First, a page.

Larry Fink BlackRock reporter BlackRock heaven ATF Barclays Massa Boston US ten years eighteen trillion dollars
"blackrock" Discussed on WGN Radio

WGN Radio

01:52 min | 2 years ago

"blackrock" Discussed on WGN Radio

"The second card spot blackrock look in the place spoiler as they are a couple of games under the 500 mark that is not going to get your bill postseason position to win some games here you never know back in the day there was a time when a sub 500 record would get you into the playoffs but uh those were the days when we had 21 teams in the nhl thirty one teams now here's gustafsen left circle and takes a passing fires and that just why gain got it back of the right circle canaan front the squad favors made by varlamov oh that was a miraculous save teams was gonna for the topright corner bar lama flashed the leather and took it away not a bad goaltender we could be hot and real hot sometimes you can go coal says the a massive save boy caves that gets a real good luck venice similar to that landis guard opportunity in the second period for the apps so one on one shot taves with like he was going top shelf that just a unbelievable save the rink it off the drawing right wing corner dole surely right point to keep up the left point snapped the puck down that after behind the apbnet around the right wing boards tennis droese claimed that at the right point to to frank at high slot tried to turn and pass it into the right circle for small's is to flex onto the stick of nieta along the near boards out zone they'll put the puck in front of his net that very than a pass up the left wing and your door dora tried to fire at across the rink this one caught a stick and then some air and ends up sailing over the near glass in the crowd let's take a quick look around the nhl see was hot and who was cold who was hot the nashville predators have won eight straight eight of their last ten in a dogfight with the dallas stars tonight who was coal now.

nhl dole blackrock landis frank nashville dallas
"blackrock" Discussed on KBNP AM 1410

KBNP AM 1410

02:22 min | 3 years ago

"blackrock" Discussed on KBNP AM 1410

"Blackrock case the outside factor is this competition from other cut the road passive fee product managers and the the con the customers themselves the people who are looking for these lowcost products they can keep moving around two different providers and there's essentially this cost cutting war going on and in the terms of an and in the case of the alternative investment industry they are sort of right now the premium returns that the net of fees that that can be provided and so they still have quite a lot of power over look over their customers essentially there investors i'm also struck by the fact that we're talking about investment banks and investment firms in the same breath and i'm wondering how much convergence there is there and whether that sort of indicative of broader trend as well i think in the case of investment banks adopting more investment management businesses i i think that that's just a way for them to look for some more high margin business lines and so you see goldman moving back into alternative investing as much as much as its key as much as a candidate it can't use its balance sheet as much alongside the clients who raises money for in this area but that's certainly as that certainly is happening another thing the the reporters on the story uh did a really good job of looking at as sort of how these firms are adopting technology because this centrally all of them want to ensure that new entrance that just have better smarter quicker technology can come in and sort of replace a lot of what they're doing and so we see goldman uh looking at online lending looking at how to cater to millennials we see blackrock looking at ways to sell its risk management software to third parties to other institutional investors and wealth managers and so that also is is is happening right now and and i think that will continue to happen in the next couple of years thank you very much for being with us said devon banner she is our a private equity and deals editor for bloomberg speaking about blackstone blackrock goldman and the future of wall street while right now let's check out all with going on around the world and the nation we've got to nancy lyons in our bloomberg 991 newsroom in washington dc the headline nancy thanks so much pimm we are expecting that here from senator al franken within the hour he's expected to take to the.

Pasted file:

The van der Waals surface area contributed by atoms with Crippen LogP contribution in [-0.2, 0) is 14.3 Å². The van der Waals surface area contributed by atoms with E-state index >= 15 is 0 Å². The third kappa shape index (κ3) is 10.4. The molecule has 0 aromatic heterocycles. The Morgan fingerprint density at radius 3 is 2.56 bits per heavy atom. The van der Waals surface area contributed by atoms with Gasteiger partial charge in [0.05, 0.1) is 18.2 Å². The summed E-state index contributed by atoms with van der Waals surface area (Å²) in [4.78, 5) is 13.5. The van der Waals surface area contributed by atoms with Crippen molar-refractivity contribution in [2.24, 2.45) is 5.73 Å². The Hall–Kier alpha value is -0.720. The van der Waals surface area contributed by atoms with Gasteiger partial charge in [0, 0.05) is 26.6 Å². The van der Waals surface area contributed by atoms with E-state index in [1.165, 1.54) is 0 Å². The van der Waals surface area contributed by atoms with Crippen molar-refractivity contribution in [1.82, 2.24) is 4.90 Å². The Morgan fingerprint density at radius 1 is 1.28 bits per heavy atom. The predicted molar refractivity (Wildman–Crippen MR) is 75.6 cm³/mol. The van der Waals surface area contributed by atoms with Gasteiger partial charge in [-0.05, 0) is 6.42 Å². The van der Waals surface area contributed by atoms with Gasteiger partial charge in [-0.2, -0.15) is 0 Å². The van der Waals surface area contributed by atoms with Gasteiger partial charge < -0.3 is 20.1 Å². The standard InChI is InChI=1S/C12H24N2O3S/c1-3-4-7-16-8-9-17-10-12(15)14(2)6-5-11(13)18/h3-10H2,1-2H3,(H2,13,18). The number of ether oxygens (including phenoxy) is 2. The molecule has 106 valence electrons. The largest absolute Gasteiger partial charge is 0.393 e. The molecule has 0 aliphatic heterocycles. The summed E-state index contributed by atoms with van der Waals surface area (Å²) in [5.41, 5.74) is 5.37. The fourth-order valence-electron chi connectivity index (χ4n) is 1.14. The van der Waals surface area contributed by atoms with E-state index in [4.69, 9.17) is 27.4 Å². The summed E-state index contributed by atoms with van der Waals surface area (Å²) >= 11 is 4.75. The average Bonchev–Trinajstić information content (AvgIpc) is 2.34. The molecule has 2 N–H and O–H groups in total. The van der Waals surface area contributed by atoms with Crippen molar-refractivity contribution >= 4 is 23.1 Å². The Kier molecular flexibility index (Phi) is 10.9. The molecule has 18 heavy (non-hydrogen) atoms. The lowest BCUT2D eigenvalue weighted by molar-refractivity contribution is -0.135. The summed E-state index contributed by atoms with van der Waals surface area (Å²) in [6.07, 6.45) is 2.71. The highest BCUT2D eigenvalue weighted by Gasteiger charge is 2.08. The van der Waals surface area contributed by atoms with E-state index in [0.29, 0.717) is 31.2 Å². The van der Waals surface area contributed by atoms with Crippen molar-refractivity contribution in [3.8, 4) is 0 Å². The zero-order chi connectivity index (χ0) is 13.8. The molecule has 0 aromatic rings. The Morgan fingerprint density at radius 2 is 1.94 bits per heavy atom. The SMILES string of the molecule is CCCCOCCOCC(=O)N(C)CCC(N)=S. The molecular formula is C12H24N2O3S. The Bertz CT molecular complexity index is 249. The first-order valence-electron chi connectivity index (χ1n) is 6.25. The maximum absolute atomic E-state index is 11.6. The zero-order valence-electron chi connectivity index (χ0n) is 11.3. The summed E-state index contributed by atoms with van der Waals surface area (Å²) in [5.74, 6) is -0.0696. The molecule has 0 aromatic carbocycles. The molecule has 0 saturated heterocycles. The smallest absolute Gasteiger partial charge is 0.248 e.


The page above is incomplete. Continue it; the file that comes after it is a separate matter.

editor bloomberg senator al franken Blackrock goldman risk management devon blackstone blackrock goldman nancy lyons washington
"blackrock" Discussed on 103.5 KISS FM

103.5 KISS FM

01:48 min | 3 years ago

"blackrock" Discussed on 103.5 KISS FM

"That's the struggle to there's two parts of it because and this is why it's something that everybody can understand it because you can't understand it at that makes any sense because you can't see it so you have to trust that it is happening in somebody's mind so in your mind i can't see it all i can do is trust the things that you're saying to be happening and same with the doctor he said he knows the stubby honest and i was very open about things that i probably wouldn't tell anybody else uh i might tell you i tell january told my mom yeah other than mudima three girls that's my try thought the right there on the new three of hardwon tell anybody yeah all him and it was very calm he was very kind and it helped me on same age but he was a guy that's weird but you had a week i had brough talk yeah almost yeah it's funny because last year we did a survey on the air for me yeah and it went way too long and i got really complicated asked some really weird question yeah because it's just like the you can't control how you're brain functioning if your body is not released in the right or your brain is all released in the right chemicals and it is not functioning in the correct way you cannot reach into it and touch it to printed i had a problem on think about how good as this copies ran out in her which is that that's okay black blackrock is so good that's okay 'cause someone might have so a some of the test are if you have like when given a test or a task the procrastination is something you typically dea rather than doing it just right away yeah and you make a decision and act impulsively yes spending money getting involved to someone new activities changing plans and they like that he aboard easily yep a off and get distracted when people are talking to knit outer drift off united and i told my said i like a lot of it's like i'm come sensitive i i don't people think i mean rude arm not listening as it's not that it just i i i don't know how to make my brain do that so i hope this helps or we go back in a.

blackrock